Time for stronger action to combat overuse
Overuse is the word of the summer here in the Adirondacks. The influx of people feels unprecedented for a number of reasons. Parking areas are being pushed well past their maximum; search-and-rescue numbers are up; campsites and lean-tos are overrun and covered in trash. But despite all this, one would assume that the people coming here for a trip into the mountains are doing so because they value being in wilderness. In the variety of wilderness education roles I’ve occupied over the last decade, that has always been the notion I’ve clung to — the one that gave me hope.
I’d venture to say that this is the dominant logic for many wilderness educators. For those with direct contact with the public, like summit stewards, that means assuming most people who negatively impact wild places do so because they’re ignorant of best practice. It seems patently absurd to think that anyone would want to do damage to a place they go to feel awe or relaxation.
As such, we rely on this love as the launching point for any education. The Leave No Trace Center for Outdoor Ethics, the dominant resource for conservation education in the country, teaches educators a technique called “The Authority of the Resource” to help inform those who are acting harmfully. This involves using the appeal of the wilderness itself to the individual involved as a call to protect it. The technique has some requirements, which I’ll list below in their words:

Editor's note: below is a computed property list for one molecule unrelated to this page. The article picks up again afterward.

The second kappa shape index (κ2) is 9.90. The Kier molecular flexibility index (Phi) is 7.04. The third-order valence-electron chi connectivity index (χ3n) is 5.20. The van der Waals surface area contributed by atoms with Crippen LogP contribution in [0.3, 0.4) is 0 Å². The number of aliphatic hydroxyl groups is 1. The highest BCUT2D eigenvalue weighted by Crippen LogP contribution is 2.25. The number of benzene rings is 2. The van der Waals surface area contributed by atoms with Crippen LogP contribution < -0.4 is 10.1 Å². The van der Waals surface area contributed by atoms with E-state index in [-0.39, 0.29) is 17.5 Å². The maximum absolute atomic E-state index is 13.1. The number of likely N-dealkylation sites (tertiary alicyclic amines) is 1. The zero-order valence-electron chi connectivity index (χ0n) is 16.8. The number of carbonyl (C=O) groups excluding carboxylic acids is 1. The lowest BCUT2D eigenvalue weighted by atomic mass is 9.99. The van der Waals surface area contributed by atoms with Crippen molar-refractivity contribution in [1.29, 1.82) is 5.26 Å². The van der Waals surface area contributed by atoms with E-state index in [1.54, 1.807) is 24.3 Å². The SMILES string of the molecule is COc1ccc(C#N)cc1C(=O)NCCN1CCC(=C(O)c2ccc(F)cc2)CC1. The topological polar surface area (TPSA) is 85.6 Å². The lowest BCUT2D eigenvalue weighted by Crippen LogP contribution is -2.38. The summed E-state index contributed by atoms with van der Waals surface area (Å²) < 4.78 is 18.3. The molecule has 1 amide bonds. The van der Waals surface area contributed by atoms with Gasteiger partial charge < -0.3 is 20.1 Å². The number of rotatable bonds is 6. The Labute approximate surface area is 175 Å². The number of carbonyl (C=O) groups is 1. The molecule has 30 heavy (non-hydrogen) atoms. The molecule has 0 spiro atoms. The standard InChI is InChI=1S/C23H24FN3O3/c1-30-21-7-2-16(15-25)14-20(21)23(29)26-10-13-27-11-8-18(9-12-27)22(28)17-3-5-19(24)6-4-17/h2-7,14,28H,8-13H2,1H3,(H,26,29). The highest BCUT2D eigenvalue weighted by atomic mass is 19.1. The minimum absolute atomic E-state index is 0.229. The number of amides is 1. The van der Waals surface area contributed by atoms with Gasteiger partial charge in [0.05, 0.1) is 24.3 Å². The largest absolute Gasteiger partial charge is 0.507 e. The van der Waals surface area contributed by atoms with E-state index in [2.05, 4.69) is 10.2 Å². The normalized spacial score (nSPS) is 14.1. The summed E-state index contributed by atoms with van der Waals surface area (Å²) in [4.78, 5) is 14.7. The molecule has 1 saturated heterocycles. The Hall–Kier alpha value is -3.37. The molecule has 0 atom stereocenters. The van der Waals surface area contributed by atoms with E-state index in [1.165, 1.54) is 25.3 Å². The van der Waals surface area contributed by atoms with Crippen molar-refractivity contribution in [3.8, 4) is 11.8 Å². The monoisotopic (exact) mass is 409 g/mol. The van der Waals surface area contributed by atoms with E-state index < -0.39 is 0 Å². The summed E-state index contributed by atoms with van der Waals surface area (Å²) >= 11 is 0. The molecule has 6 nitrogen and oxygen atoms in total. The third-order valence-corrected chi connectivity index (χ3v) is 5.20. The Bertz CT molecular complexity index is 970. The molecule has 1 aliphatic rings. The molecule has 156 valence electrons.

“1: Give the person the benefit of the doubt — It could be that someone else caused the impact and people will be more responsive if you show them consideration and tact.
“2: Build rapport with the person you’re approaching — Get to know the person. They may be new to traveling and camping in the outdoors and do not have experience minimizing their impact.
“3: Stand side by side — Never confront someone eye to eye. Stand off to the side so the problem is out in front of both of you.
“4: Educate — teach people the reasons why their impacts affect the environment.
“5: Give an alternative.”
This technique was developed for a few reasons. One was to soften interactions between the public and educators with legal authority (like DEC forest rangers). The second was to give educators without legal authority a way of approaching individuals who are “leaving a trace” that doesn’t turn confrontational. This could mean a summit steward, or it could mean any concerned member of the outdoor recreation community.
It relies on the educator to be able to read their subject, to try to appeal to something they value. It could mean using terminology like “to protect this land for your grandkids to enjoy” or “so you can catch fish here again in the future” that both appeals to people’s personal attachment to the space and gives them a reason to think about their impact without triggering a reaction from those who feel like their freedom is being impeded.